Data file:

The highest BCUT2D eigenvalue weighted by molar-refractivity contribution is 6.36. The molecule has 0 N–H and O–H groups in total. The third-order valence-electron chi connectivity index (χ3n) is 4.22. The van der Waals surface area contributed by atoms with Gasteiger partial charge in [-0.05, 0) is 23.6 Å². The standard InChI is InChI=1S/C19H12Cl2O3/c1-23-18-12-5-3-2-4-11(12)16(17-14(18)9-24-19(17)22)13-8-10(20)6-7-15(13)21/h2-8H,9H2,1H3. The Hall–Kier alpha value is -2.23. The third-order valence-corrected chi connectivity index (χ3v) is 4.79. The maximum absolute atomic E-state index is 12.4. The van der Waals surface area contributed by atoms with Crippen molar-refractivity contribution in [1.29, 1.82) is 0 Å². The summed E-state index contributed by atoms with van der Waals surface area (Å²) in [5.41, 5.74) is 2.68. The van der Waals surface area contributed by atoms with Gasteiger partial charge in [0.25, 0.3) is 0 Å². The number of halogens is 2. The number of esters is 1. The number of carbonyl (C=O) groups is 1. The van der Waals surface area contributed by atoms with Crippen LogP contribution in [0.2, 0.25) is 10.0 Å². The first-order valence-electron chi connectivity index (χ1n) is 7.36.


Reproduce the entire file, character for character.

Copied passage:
The highest BCUT2D eigenvalue weighted by molar-refractivity contribution is 6.36. The molecule has 0 N–H and O–H groups in total. The third-order valence-electron chi connectivity index (χ3n) is 4.22. The van der Waals surface area contributed by atoms with Gasteiger partial charge in [-0.05, 0) is 23.6 Å². The standard InChI is InChI=1S/C19H12Cl2O3/c1-23-18-12-5-3-2-4-11(12)16(17-14(18)9-24-19(17)22)13-8-10(20)6-7-15(13)21/h2-8H,9H2,1H3. The Hall–Kier alpha value is -2.23. The third-order valence-corrected chi connectivity index (χ3v) is 4.79. The maximum absolute atomic E-state index is 12.4. The van der Waals surface area contributed by atoms with Crippen molar-refractivity contribution in [1.29, 1.82) is 0 Å². The summed E-state index contributed by atoms with van der Waals surface area (Å²) in [5.41, 5.74) is 2.68. The van der Waals surface area contributed by atoms with Gasteiger partial charge in [0.25, 0.3) is 0 Å². The number of halogens is 2. The number of esters is 1. The number of carbonyl (C=O) groups is 1. The van der Waals surface area contributed by atoms with Crippen LogP contribution in [0.2, 0.25) is 10.0 Å². The first-order valence-electron chi connectivity index (χ1n) is 7.36.